Once after a particularly sacrilegious string of jokes, snarky comedian, Dennis Miller, gave voice to what some in the audience might be thinking, “How can you talk like that, Dennis, don’t you believe in God?” To which he responded, “Yeah, I believe in God; it’s just that my God thinks I’m funny as h__l.” The crowd was shocked into laughter, I think, my Mr. Miller’s honest admission of something that everybody tends to do.

Jadon, my 15-year-old, wanted to listen to Johnny Cash this morning on the way into football practice. So, I went to the Johnny Cash playlist on Spotify and clicked “shuffle.” We skipped a couple of prison songs and then settled on “Ghost Riders in the Sky.” The song continued a little after I dropped my son at the fieldhouse. I contemplated its message of warning against going to cowboy hell. Apparently Johnny Cash’s God didn’t think hell was as funny as Dennis Miller.

As I reached the next light, Johnny started singing his cover of Depeche Mode’s, “Personal Jesus.” It was kind of jarring. It seemed undignified for a country legend to cover some emo pop group. It also shook me that an avowed Christian would sing about acquiring a tailor-made savior. I just have to tell myself that the song is satire and that’s why Johnny Cash sang it.

Dennis Miller’s “God” is his own personal Jesus. Someone to hear his prayers. Someone who’s there.

We can’t touch, see, or hear God, but we need him. So, we manufacture our own personal Jesus who agrees with our morals and shares our disgust with our ideological rivals. Our own personal Jesus wants us to be happy and relatively good by our own standards. He’s on our side.

Here’s the problem with personal Jesus – he doesn’t exist. He doesn’t hear our prayers and he’s not there.

I know a woman who abandoned her faith in her thirties. When I asked her why, she said, “Because I prayed repeatedly for God to help me with raising my boys and he didn’t.”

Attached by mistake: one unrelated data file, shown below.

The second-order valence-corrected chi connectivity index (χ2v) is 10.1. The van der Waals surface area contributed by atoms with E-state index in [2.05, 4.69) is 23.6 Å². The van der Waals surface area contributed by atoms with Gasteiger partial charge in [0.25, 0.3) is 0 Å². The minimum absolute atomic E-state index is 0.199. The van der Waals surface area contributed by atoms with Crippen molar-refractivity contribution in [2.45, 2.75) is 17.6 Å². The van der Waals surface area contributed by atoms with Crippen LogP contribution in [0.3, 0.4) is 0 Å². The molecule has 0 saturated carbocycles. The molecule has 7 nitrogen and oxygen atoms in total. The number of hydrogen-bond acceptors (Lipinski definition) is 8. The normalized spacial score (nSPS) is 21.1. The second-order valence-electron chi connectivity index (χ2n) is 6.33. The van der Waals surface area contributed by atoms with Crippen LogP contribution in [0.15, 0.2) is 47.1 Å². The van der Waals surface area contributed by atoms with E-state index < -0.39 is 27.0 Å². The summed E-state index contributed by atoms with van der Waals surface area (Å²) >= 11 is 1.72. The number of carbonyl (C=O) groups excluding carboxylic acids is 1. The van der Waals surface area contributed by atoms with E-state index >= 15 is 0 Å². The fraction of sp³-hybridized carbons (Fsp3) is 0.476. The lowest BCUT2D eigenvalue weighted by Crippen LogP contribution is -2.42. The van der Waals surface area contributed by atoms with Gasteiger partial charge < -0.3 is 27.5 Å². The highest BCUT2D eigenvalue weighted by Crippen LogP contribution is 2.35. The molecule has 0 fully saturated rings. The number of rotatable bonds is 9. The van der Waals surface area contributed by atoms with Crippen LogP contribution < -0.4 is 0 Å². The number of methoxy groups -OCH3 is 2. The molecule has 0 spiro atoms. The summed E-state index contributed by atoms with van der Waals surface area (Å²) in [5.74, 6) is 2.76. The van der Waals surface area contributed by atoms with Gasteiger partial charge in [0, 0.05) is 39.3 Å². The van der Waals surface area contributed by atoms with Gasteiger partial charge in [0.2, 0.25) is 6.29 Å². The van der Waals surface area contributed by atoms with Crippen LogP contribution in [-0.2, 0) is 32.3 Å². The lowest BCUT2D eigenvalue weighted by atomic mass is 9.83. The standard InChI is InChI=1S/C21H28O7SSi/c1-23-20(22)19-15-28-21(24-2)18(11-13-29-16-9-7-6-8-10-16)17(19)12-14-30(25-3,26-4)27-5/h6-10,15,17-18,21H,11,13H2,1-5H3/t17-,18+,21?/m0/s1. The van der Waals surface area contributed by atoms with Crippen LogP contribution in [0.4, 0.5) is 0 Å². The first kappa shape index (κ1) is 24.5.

Her personal Jesus wasn’t the one who said that we need to hate our family in order to be his disciples.¹ He was the one obsessed with healthy, happy nuclear families. Her Jesus didn’t come down from heaven; he sprung from the minds of church leaders seeking to entice young families into their buildings. He existed to serve her family and when he failed to do that, he ceased to exist. It’s just math.


I think the major difference between real Jesus and personal Jesus can be seen in our reaction to him. I’m reading through Luke with my cousin. This morning I got to Luke 5:1-11, the calling of Christ’s first disciples. In that section, Jesus commandeers Peter’s boat as a speaking platform and then afterwards tells Peter to, “put out into deep water for a catch.” This instruction made no sense to Peter, but he did it anyway. A massive catch of fish filled his and his partners’ boats so that they nearly sank.

When Simon Peter saw this, he fell at Jesus’ knees and said, “Go away from me, Lord; I am a sinful man!” For he and all his companions were astonished at the catch of fish they had taken, and so were James and John, the sons of Zebedee, Simon’s partners.
Then Jesus said to Simon, “Don’t be afraid; from now on you will fish for people.” So they pulled their boats up on shore, left everything and followed him. (Luke 5:8-11 NIV)

Peter was undone in the presence of real Jesus. Peter knew the truth – that he didn’t deserve to be near Jesus. Because he knew this truth, Peter could accept grace. Because he’d tasted of grace, he gladly left everything (including the huge haul of fish) to follow Christ.

Personal Jesus is too easy going to leave us in a heap at his feet. He doesn’t have to counsel us not to fear him, because we’re just not that impressed. Rather than leave everything and follow him, we invite him to join our fishing enterprise as a useful, silent partner.

We can’t meet Jesus in person on a boat like Peter did, but we can meet him at the cross. There, we see the just penalty for each of our sin. There, we can be undone. At the cross, we also see our reason not be afraid and, in our relief, we find the will to leave everything and follow him.

Published by Nathan Wilkerson

Holding on for dear life.

%d bloggers like this: